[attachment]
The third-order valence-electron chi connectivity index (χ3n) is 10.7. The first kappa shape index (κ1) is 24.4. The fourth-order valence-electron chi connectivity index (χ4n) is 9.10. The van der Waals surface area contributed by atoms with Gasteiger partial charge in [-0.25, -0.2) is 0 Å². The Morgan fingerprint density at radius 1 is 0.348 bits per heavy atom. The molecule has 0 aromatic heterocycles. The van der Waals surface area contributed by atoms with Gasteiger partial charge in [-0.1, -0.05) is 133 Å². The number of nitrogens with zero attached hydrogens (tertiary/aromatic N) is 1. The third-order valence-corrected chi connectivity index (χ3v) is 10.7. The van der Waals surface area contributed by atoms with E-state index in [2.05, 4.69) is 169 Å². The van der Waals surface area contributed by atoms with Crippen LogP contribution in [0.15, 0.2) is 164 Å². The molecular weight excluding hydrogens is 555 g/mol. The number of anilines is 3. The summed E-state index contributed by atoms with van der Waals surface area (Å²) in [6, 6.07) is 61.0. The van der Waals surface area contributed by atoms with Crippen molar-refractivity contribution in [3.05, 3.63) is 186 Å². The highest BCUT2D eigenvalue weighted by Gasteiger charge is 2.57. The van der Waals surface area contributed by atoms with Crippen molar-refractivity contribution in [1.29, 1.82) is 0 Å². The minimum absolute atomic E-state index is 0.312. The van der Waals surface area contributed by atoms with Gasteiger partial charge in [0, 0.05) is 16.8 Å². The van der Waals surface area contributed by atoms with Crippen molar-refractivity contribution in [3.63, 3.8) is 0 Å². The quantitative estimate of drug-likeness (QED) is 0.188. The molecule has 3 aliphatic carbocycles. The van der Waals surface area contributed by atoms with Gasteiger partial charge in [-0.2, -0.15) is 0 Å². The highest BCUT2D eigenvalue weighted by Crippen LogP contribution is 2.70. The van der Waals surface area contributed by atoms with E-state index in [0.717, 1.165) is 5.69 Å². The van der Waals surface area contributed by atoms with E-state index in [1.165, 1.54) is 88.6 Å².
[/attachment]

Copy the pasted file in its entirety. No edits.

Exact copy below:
The third-order valence-electron chi connectivity index (χ3n) is 10.7. The first kappa shape index (κ1) is 24.4. The fourth-order valence-electron chi connectivity index (χ4n) is 9.10. The van der Waals surface area contributed by atoms with Gasteiger partial charge in [-0.25, -0.2) is 0 Å². The Morgan fingerprint density at radius 1 is 0.348 bits per heavy atom. The molecule has 0 aromatic heterocycles. The van der Waals surface area contributed by atoms with Gasteiger partial charge in [-0.1, -0.05) is 133 Å². The number of nitrogens with zero attached hydrogens (tertiary/aromatic N) is 1. The third-order valence-corrected chi connectivity index (χ3v) is 10.7. The van der Waals surface area contributed by atoms with E-state index in [2.05, 4.69) is 169 Å². The van der Waals surface area contributed by atoms with Crippen LogP contribution in [0.15, 0.2) is 164 Å². The molecular weight excluding hydrogens is 555 g/mol. The number of anilines is 3. The summed E-state index contributed by atoms with van der Waals surface area (Å²) in [6, 6.07) is 61.0. The van der Waals surface area contributed by atoms with Crippen molar-refractivity contribution in [3.05, 3.63) is 186 Å². The highest BCUT2D eigenvalue weighted by Gasteiger charge is 2.57. The van der Waals surface area contributed by atoms with Crippen molar-refractivity contribution in [1.29, 1.82) is 0 Å². The minimum absolute atomic E-state index is 0.312. The van der Waals surface area contributed by atoms with Gasteiger partial charge in [0, 0.05) is 16.8 Å². The van der Waals surface area contributed by atoms with Crippen molar-refractivity contribution in [3.63, 3.8) is 0 Å². The quantitative estimate of drug-likeness (QED) is 0.188. The molecule has 3 aliphatic carbocycles. The van der Waals surface area contributed by atoms with Gasteiger partial charge in [-0.2, -0.15) is 0 Å². The highest BCUT2D eigenvalue weighted by Crippen LogP contribution is 2.70. The van der Waals surface area contributed by atoms with E-state index in [0.717, 1.165) is 5.69 Å². The van der Waals surface area contributed by atoms with E-state index in [1.165, 1.54) is 88.6 Å².